Subhash Ghai entered the Hindi film industry with aspirations of becoming an actor but destiny had other plans for him. After appearing in a few films as a supporting actor, he found his calling as a director and what he did thereafter became a part of Hindi cinema’s history.
His directorial skills might look dated to some today but back when he ruled the silver screen, Ghai knew the pulse of the audience and his illustrious filmography stands testimony to the same. Now one may call Ghai a formulaic filmmaker with tropes that were commonly seen in most of his films; the bro-mance between his heroes, the family dynamics that were repeatedly exploited, but there is something about Ghai that even the best of the filmmakers must be envious of, his ear for melody.
For many years, Ghai collaborated with the music composer duo Laxmikant-Pyarelal and while they were both quite successful independently, the magic that was created when they worked together is truly unforgettable.
This director-music composer team first collaborated in 1979’s Gautam Govinda but it was Ghai’s 1980 film Karz that created history in many ways. Karz was a re-incarnation story and while Hindi cinema had seen many of those in the 60s-70s, what made Karz notable was its revolutionary music. The lead character Monty (Rishi Kapoor) is a musician and it was of utmost importance that the music of the film should be such that the audience could believe in Monty’s success, and so they did. The album was a smash hit, the signature tune was an even bigger success. The tune was incorporated in the story as a trigger for the antagonist and even independently, “Ek Haseena Thi” was the track that strengthened the film.
This wasn’t a one-time success story.
The team hit the nail on the head once again with 1983’s Hero, which was also the debut film of Jackie Shroff. There is no way that a cinephile who has grown up watching Hindi cinema cannot recollect the signature flute music. The melody was even re-hashed for Tiger Shroff’s debut film Heropanti which just goes to show the timeless impact of Laxmikant-Pyarelal and Subhash Ghai.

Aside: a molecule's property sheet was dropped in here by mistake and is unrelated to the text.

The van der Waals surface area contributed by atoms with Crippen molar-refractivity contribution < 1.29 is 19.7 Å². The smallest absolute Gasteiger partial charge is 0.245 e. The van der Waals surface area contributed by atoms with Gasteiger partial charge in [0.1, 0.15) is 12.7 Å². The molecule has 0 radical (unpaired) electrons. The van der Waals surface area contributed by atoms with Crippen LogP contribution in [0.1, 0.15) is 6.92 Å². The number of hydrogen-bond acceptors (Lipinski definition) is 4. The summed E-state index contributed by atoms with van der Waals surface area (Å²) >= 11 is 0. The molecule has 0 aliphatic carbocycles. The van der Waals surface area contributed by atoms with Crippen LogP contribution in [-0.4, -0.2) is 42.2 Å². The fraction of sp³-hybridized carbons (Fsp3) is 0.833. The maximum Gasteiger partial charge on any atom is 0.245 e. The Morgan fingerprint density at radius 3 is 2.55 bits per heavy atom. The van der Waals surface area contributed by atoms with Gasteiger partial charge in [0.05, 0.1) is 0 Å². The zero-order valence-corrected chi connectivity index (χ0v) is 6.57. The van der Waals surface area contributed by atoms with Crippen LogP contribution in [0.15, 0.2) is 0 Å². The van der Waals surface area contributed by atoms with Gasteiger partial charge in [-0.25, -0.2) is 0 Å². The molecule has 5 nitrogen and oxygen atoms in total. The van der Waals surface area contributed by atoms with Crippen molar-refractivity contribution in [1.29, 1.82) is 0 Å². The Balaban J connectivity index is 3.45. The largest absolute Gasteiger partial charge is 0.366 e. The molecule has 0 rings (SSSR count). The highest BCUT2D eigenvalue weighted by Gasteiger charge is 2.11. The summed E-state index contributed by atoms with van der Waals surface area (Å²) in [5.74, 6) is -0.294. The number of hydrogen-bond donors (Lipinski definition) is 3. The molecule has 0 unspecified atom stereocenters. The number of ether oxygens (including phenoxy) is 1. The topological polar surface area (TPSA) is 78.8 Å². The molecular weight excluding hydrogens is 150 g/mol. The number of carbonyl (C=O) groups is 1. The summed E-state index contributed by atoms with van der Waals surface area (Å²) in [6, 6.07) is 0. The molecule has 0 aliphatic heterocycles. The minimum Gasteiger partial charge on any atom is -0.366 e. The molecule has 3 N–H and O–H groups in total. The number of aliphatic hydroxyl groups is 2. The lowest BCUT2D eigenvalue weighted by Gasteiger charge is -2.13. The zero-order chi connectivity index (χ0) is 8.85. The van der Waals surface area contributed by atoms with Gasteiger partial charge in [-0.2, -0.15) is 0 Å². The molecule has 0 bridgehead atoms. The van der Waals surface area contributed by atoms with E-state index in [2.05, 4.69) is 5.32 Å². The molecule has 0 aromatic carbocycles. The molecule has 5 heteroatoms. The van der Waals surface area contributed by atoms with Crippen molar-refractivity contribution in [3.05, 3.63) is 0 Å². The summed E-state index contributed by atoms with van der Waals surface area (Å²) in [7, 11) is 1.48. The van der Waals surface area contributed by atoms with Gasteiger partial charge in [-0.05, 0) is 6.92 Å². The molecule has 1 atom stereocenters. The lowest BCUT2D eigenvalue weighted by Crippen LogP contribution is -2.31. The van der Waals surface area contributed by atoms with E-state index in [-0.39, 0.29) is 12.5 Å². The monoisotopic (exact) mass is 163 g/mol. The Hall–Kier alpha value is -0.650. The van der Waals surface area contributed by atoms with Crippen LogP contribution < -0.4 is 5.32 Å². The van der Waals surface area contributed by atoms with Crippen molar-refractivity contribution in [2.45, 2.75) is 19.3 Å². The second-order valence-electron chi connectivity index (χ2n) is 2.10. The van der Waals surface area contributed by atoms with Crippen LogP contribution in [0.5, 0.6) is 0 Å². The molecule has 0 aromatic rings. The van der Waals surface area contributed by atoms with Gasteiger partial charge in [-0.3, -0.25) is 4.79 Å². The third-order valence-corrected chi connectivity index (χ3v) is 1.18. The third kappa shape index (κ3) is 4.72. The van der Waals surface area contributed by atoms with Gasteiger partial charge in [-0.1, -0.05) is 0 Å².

With songs like “Lambi Judai”, where the director managed to get Pakistani legend Reshma to sing for an Indian film and popular love anthem “Pyar Karne Vale Kabhi Darte Nahi”, the album was a huge success.
With subsequent films like Karma (1986), Ram Lakhan (1989), Saudagar (1991), the team continued with their success streak. Ram Lakhan’s “My Name is Lakhan” is still the anthem of every desi party and Saudagar’s “Imli Ka Boota” maintained its popularity thanks to all the years of playing Antakshari. Karma’s “Ae Watan Tere Liye” is still played every year and is one of the most popular patriotic songs to come out of Hindi cinema.
Ghai’s Khalnayak (1993) was a landmark film in many ways. With Sanjay Dutt delivering one of his best performances amidst a personal crisis of his own, Khalnayak succeeded and not just because of the publicity it garnered. “Choli Ke Peeche Kya Hai” with Madhuri Dixit became an instant hit. The catchy music, Saroj Khan’s choreography and Madhuri Dixit’s innocent expressions in the music video took it miles away from being called vulgar. Ghai and Laxmikant-Pyarelal could have easily ended up in deep waters if any of these elements did not work right but what we got was Madhuri Dixit’s mesmerising performance and an unforgettable song.
Khalnayak was also the last collaboration of this dream team of Subhash Ghai and Laxmikant-Pyarelal.
Pardes, which released in 1997, featured music by duo Nadeem-Shravan and here Ghai proved that even without Laxmikant-Pyarelal, his ear for melody was just as sharp. Pardes released on the occasion of 50 years of Indian independence and to capture the mood of the audience, they created tracks like “I Love My India”. Even the love songs, “Meri Mehbooba”, “Do Dil Mil Rahe Hain” and Sonu Nigam’s breakthrough performance “Yeh Dil Deewana” turned Pardes into a musical hit.
Taal (1999) was the story of musicians and for this film Ghai roped in the maestro, AR Rahman. To his credit, Rahman worked on the music of Taal for 70 nights and the result was for all to see. Ghai even credited Rahman for the title of the film as it was his presence that led Ghai to name the film Taal.
Ghai’s subsequent films Yaadein, Kisna: The Warrior Poet, Yuvvraaj might have not recreated the Ghai effect on the box office but one can not deny that his musical genius stayed on. Subhash Ghai will always be credited for giving memorable roles to actors like Jackie Shroff, Madhuri Dixit, Anil Kapoor, he will be remembered for bringing Dilip Kumar out of his retirement but his legacy truly stays in the musical realm that gave Hindi cinema some of its best albums.